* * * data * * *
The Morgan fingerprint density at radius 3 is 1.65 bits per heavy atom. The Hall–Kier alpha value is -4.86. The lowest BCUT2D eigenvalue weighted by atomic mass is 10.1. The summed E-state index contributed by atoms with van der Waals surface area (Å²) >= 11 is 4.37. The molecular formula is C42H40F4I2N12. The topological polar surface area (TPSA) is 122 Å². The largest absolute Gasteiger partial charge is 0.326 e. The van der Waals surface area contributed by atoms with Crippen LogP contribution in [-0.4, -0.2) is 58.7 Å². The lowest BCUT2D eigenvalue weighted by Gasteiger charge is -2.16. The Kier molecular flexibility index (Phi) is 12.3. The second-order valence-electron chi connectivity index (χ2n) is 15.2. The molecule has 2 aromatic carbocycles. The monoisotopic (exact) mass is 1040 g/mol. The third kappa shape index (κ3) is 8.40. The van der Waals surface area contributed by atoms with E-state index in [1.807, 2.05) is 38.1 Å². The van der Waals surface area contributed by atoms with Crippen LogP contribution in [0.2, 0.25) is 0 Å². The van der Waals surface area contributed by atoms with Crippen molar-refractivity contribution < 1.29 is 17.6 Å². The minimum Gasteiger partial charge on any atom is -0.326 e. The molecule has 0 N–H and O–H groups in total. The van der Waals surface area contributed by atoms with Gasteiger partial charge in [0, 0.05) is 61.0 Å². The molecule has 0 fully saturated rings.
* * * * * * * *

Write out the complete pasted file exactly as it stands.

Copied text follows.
The Morgan fingerprint density at radius 3 is 1.65 bits per heavy atom. The Hall–Kier alpha value is -4.86. The lowest BCUT2D eigenvalue weighted by atomic mass is 10.1. The summed E-state index contributed by atoms with van der Waals surface area (Å²) >= 11 is 4.37. The molecular formula is C42H40F4I2N12. The topological polar surface area (TPSA) is 122 Å². The largest absolute Gasteiger partial charge is 0.326 e. The van der Waals surface area contributed by atoms with Crippen LogP contribution in [-0.4, -0.2) is 58.7 Å². The lowest BCUT2D eigenvalue weighted by Gasteiger charge is -2.16. The Kier molecular flexibility index (Phi) is 12.3. The second-order valence-electron chi connectivity index (χ2n) is 15.2. The molecule has 2 aromatic carbocycles. The monoisotopic (exact) mass is 1040 g/mol. The third kappa shape index (κ3) is 8.40. The van der Waals surface area contributed by atoms with E-state index in [1.807, 2.05) is 38.1 Å². The van der Waals surface area contributed by atoms with Crippen LogP contribution in [0.2, 0.25) is 0 Å². The van der Waals surface area contributed by atoms with Crippen molar-refractivity contribution < 1.29 is 17.6 Å². The minimum Gasteiger partial charge on any atom is -0.326 e. The molecule has 0 N–H and O–H groups in total. The van der Waals surface area contributed by atoms with Gasteiger partial charge in [0, 0.05) is 61.0 Å². The molecule has 0 fully saturated rings.